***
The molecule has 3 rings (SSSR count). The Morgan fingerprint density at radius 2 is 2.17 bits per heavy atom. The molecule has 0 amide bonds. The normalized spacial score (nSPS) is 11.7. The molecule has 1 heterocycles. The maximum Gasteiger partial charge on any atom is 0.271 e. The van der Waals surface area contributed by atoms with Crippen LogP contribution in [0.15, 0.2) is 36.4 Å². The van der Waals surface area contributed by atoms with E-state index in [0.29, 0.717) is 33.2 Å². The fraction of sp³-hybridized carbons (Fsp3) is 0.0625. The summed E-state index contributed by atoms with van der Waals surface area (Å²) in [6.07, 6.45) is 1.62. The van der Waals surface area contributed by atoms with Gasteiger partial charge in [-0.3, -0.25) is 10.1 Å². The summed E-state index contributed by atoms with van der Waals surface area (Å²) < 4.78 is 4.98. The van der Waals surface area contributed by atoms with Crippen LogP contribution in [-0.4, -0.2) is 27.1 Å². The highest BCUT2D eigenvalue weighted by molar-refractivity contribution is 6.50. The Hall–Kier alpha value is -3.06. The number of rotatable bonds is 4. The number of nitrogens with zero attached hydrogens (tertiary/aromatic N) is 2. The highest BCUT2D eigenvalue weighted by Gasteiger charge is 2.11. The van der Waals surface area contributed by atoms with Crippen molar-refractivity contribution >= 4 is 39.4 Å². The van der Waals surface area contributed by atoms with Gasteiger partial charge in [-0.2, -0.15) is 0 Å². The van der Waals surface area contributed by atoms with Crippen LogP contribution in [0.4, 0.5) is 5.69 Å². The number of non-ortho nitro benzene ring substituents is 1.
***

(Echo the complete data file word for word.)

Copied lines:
The molecule has 3 rings (SSSR count). The Morgan fingerprint density at radius 2 is 2.17 bits per heavy atom. The molecule has 0 amide bonds. The normalized spacial score (nSPS) is 11.7. The molecule has 1 heterocycles. The maximum Gasteiger partial charge on any atom is 0.271 e. The van der Waals surface area contributed by atoms with Crippen LogP contribution in [0.15, 0.2) is 36.4 Å². The van der Waals surface area contributed by atoms with E-state index in [0.29, 0.717) is 33.2 Å². The fraction of sp³-hybridized carbons (Fsp3) is 0.0625. The summed E-state index contributed by atoms with van der Waals surface area (Å²) in [6.07, 6.45) is 1.62. The van der Waals surface area contributed by atoms with Gasteiger partial charge in [-0.3, -0.25) is 10.1 Å². The summed E-state index contributed by atoms with van der Waals surface area (Å²) < 4.78 is 4.98. The van der Waals surface area contributed by atoms with Crippen LogP contribution in [-0.4, -0.2) is 27.1 Å². The highest BCUT2D eigenvalue weighted by molar-refractivity contribution is 6.50. The Hall–Kier alpha value is -3.06. The number of rotatable bonds is 4. The number of nitrogens with zero attached hydrogens (tertiary/aromatic N) is 2. The highest BCUT2D eigenvalue weighted by Gasteiger charge is 2.11. The van der Waals surface area contributed by atoms with Crippen molar-refractivity contribution >= 4 is 39.4 Å². The van der Waals surface area contributed by atoms with Gasteiger partial charge in [-0.2, -0.15) is 0 Å². The van der Waals surface area contributed by atoms with Crippen LogP contribution in [0.4, 0.5) is 5.69 Å². The number of non-ortho nitro benzene ring substituents is 1.